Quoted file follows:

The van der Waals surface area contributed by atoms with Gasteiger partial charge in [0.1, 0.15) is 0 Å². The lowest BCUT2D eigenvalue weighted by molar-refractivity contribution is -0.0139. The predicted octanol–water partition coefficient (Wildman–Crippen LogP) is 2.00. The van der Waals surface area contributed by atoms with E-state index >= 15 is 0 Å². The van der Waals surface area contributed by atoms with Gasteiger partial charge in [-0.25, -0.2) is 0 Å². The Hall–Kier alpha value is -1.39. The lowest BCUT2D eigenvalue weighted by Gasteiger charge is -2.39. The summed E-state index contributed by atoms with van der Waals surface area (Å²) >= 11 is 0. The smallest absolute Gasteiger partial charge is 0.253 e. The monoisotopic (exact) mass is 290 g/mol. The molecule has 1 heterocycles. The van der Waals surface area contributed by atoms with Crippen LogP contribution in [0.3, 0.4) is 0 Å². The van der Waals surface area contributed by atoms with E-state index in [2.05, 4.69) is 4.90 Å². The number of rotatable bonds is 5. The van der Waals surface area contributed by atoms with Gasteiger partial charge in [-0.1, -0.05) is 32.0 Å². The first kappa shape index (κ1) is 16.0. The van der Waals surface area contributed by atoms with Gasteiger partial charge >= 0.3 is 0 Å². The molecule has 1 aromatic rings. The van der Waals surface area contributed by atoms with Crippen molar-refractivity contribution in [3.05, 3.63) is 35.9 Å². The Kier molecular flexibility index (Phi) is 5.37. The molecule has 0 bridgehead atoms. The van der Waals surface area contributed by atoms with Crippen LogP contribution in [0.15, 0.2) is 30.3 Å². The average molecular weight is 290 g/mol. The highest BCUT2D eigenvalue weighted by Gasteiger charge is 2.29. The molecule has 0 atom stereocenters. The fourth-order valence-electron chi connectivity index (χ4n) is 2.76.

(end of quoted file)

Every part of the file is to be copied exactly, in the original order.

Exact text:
The van der Waals surface area contributed by atoms with Gasteiger partial charge in [0.1, 0.15) is 0 Å². The lowest BCUT2D eigenvalue weighted by molar-refractivity contribution is -0.0139. The predicted octanol–water partition coefficient (Wildman–Crippen LogP) is 2.00. The van der Waals surface area contributed by atoms with E-state index >= 15 is 0 Å². The van der Waals surface area contributed by atoms with Gasteiger partial charge in [-0.25, -0.2) is 0 Å². The Hall–Kier alpha value is -1.39. The lowest BCUT2D eigenvalue weighted by Gasteiger charge is -2.39. The summed E-state index contributed by atoms with van der Waals surface area (Å²) >= 11 is 0. The smallest absolute Gasteiger partial charge is 0.253 e. The monoisotopic (exact) mass is 290 g/mol. The molecule has 1 heterocycles. The van der Waals surface area contributed by atoms with Crippen LogP contribution in [0.3, 0.4) is 0 Å². The van der Waals surface area contributed by atoms with E-state index in [2.05, 4.69) is 4.90 Å². The number of rotatable bonds is 5. The van der Waals surface area contributed by atoms with Gasteiger partial charge in [-0.1, -0.05) is 32.0 Å². The first kappa shape index (κ1) is 16.0. The van der Waals surface area contributed by atoms with Gasteiger partial charge >= 0.3 is 0 Å². The molecule has 1 aromatic rings. The van der Waals surface area contributed by atoms with Crippen molar-refractivity contribution in [3.05, 3.63) is 35.9 Å². The Kier molecular flexibility index (Phi) is 5.37. The molecule has 0 bridgehead atoms. The van der Waals surface area contributed by atoms with Crippen LogP contribution in [0.15, 0.2) is 30.3 Å². The average molecular weight is 290 g/mol. The highest BCUT2D eigenvalue weighted by Gasteiger charge is 2.29. The molecule has 0 atom stereocenters. The fourth-order valence-electron chi connectivity index (χ4n) is 2.76.